Brief Biography of Thomas Jefferson

Reading Level: Middle School

“The boisterous sea of liberty is never without a wave.”

Lawyer. Father. Scientist. Author. Governor. Vice-president. President. Philosopher. Architect. Slave Owner.

Many words describe Thomas Jefferson. He is best remembered as the author of the Declaration of Independence and the third president of the United States.

Shadwell House Foundation

Archaeologists excavate the site of the Shadwell house, Jefferson’s boyhood home.

“My father’s education had been quite neglected; but being of sound mind, sound judgment and eager after information, he read much and improved himself . . .”

Jefferson’s early life helped shape his career and accomplishments. He was born April 13, 1743 at Shadwell, a plantation in central Virginia where enslaved people grew tobacco. He was the third child of Peter Jefferson, a planter and surveyor, and Jane Randolph Jefferson, the daughter of a well-known Virginia family. His father died when Jefferson was fourteen but left him with a love of books, mathematics and the outdoors.

Jefferson studied Latin, Greek and French. In 1760, he entered the College of William and Mary in Williamsburg, Virginia. He liked to study for fifteen hours a day. After graduating, he studied law and was admitted to the bar in 1767. He practiced law for a number of years. He was described as “tall, loose-jointed, sandy-haired and freckled,” and a skilled horseman and gifted musician.

Aerial of Monticello Mountain

“I know of no condition happier than that of a Virginia Farmer”

When his father died, Jefferson inherited about three thousand acres of land and about thirty slaves. He later inherited more land and more people from his father-in-law. When Jefferson was twenty-six years old, enslaved and free people began building Monticello (which means little mountain in Italian). The house, gardens, working farms and workshops were designed by Jefferson.

Jefferson was at the head of a 5,000 acre working plantation.  It was made up of four quarter farms and about 200 enslaved people at any given point in time.  Enslaved people performed various kinds of forced labor at and around Monticello, growing tobacco and wheat, and supporting the plantation in other ways.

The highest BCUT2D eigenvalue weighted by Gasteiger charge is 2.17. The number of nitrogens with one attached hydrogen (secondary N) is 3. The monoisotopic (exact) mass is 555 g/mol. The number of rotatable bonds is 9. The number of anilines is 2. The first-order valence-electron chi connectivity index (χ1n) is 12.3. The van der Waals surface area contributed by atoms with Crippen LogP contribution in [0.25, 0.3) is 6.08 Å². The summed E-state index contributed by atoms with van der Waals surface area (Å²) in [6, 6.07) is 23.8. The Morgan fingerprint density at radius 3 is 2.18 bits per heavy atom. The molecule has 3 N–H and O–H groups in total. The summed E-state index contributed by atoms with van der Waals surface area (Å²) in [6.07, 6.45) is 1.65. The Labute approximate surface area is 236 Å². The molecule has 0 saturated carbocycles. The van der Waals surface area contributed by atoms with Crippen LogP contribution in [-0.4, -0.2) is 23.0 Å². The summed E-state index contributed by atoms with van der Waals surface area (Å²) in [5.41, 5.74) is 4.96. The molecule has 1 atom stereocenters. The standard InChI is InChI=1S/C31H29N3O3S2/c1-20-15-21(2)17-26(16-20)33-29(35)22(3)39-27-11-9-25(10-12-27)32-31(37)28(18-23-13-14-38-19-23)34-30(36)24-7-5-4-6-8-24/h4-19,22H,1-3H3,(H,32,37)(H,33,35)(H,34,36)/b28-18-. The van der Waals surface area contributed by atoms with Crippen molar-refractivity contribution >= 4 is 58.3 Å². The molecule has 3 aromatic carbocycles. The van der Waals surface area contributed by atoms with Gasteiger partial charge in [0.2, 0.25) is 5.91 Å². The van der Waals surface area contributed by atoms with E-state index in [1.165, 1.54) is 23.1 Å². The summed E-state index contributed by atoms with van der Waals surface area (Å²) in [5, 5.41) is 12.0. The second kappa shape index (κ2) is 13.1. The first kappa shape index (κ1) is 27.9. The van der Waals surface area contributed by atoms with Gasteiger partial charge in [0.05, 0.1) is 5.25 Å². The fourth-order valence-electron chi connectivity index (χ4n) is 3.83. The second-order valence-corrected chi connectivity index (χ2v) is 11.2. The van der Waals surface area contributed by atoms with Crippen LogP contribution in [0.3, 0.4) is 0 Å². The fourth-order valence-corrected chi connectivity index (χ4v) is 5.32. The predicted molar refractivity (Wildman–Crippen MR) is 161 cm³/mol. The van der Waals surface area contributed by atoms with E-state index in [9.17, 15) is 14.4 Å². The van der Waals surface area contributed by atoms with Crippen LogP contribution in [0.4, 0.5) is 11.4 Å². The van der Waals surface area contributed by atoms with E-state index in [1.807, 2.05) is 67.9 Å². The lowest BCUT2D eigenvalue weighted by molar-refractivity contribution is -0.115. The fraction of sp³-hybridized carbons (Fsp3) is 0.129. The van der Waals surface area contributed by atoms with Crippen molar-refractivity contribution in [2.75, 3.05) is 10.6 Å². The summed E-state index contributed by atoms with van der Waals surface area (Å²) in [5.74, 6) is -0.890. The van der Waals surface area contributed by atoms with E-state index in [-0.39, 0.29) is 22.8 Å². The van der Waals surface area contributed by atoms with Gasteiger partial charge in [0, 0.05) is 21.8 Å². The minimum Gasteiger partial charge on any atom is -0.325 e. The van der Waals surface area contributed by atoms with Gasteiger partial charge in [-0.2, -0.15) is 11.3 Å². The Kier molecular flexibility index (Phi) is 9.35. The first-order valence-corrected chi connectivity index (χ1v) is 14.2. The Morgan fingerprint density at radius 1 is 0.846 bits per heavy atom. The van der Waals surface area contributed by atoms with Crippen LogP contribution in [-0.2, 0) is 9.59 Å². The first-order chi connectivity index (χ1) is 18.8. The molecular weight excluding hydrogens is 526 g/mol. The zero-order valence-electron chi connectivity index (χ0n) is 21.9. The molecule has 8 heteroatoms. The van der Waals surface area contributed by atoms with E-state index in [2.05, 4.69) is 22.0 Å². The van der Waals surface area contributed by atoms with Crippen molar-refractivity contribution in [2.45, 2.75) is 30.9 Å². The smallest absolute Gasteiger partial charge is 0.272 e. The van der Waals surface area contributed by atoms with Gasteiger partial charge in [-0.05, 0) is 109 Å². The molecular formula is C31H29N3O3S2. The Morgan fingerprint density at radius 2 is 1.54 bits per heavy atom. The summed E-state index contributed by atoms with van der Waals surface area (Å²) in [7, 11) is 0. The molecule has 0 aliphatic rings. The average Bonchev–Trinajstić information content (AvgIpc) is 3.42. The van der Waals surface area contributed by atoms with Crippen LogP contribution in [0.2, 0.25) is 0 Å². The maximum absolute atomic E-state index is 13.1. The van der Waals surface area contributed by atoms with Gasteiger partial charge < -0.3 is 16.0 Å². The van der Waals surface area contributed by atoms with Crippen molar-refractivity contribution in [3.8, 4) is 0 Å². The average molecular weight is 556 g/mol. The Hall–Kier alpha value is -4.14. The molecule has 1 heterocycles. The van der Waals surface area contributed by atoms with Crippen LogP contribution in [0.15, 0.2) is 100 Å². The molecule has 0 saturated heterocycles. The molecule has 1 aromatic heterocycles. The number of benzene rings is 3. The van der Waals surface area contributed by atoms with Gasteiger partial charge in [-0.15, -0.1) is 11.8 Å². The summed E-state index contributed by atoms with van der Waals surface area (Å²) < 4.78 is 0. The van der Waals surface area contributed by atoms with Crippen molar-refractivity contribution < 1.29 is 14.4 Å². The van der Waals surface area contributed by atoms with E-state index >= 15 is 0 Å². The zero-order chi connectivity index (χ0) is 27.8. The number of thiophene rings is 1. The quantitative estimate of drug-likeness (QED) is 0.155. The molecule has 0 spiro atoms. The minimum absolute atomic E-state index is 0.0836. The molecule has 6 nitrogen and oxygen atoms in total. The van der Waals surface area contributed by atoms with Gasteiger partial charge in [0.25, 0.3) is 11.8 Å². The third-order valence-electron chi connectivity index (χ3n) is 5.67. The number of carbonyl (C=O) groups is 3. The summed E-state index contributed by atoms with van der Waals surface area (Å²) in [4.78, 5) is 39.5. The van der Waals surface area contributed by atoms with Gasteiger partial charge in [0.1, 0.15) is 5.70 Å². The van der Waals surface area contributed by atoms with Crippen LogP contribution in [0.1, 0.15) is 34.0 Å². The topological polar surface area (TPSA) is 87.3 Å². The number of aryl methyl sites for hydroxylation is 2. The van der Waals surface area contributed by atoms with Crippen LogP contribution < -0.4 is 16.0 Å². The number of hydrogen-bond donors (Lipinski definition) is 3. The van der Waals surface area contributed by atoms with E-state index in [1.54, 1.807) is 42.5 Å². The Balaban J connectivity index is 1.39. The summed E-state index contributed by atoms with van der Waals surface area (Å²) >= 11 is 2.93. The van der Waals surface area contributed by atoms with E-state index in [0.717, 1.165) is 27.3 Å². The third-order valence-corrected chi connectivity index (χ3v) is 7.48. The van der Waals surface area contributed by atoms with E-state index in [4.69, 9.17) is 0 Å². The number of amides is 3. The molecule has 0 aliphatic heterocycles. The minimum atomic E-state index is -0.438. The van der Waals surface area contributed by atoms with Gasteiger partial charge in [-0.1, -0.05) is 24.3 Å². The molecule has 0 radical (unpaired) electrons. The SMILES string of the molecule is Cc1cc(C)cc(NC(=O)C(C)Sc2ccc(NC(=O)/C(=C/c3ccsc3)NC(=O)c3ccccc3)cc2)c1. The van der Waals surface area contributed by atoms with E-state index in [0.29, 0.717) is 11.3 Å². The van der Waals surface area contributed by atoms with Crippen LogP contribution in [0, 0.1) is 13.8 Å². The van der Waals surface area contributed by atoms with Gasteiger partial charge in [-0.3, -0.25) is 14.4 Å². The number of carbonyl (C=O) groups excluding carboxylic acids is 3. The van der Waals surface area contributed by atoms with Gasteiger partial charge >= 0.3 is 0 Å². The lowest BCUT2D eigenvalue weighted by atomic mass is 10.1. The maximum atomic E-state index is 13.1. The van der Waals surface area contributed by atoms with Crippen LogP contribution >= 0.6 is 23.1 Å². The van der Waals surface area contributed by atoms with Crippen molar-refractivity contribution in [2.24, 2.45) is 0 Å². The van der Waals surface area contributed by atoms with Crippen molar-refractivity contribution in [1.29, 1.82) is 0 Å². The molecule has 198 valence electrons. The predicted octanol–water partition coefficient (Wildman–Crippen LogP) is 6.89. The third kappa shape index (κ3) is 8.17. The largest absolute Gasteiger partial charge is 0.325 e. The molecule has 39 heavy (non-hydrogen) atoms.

For fifty years, the care and building of the plantation occupied Jefferson’s attention and imagination. He recorded everything that went on at Monticello.  This included notes about what he bought and sold, what he observed on the plantation, and the rations he gave to the enslaved people.  He was described as the “father of weather observers,” noting daily rainfall and temperatures, and he kept a gardening diary. These records are valuable information about life at Monticello.

“no society is so precious as that of one’s own family.”

New Year’s Day in 1772, Jefferson married Martha Wayles Skelton, a widow. Martha was a “very agreeable sensible and accomplished lady.” She brought to the marriage land, slaves, and her father’s debts. In the ten years they were married, the Jeffersons had six children. Two daughters and a son died as infants. Two-year-old Lucy died from whooping cough. Two daughters, Martha and Maria, survived to adulthood.  In 1782, his wife Martha died, leaving three daughters, Martha, Maria and Lucy. Jefferson was overcome with sadness by the death of his wife. He became a devoted father to his daughters and never remarried.

Jefferson later had at least six children with a woman named Sally Hemings.  She was enslaved by Jefferson at Monticello, and their four surviving children were also enslaved until they were young adults.  Beverley and Harriet were the two oldest, and they left Monticello without being freed officially by their father.  Madison and Eston were the two youngest and their father freed them when he died.  Their mother, Sally Hemings, was not freed but she was allowed to live with her sons in Charlottesville for the rest of her life.  Jefferson and Hemings never wrote about their connection, but their son Madison Hemings and others who lived at or visited Monticello did.


Engraving of the Declaration of Independence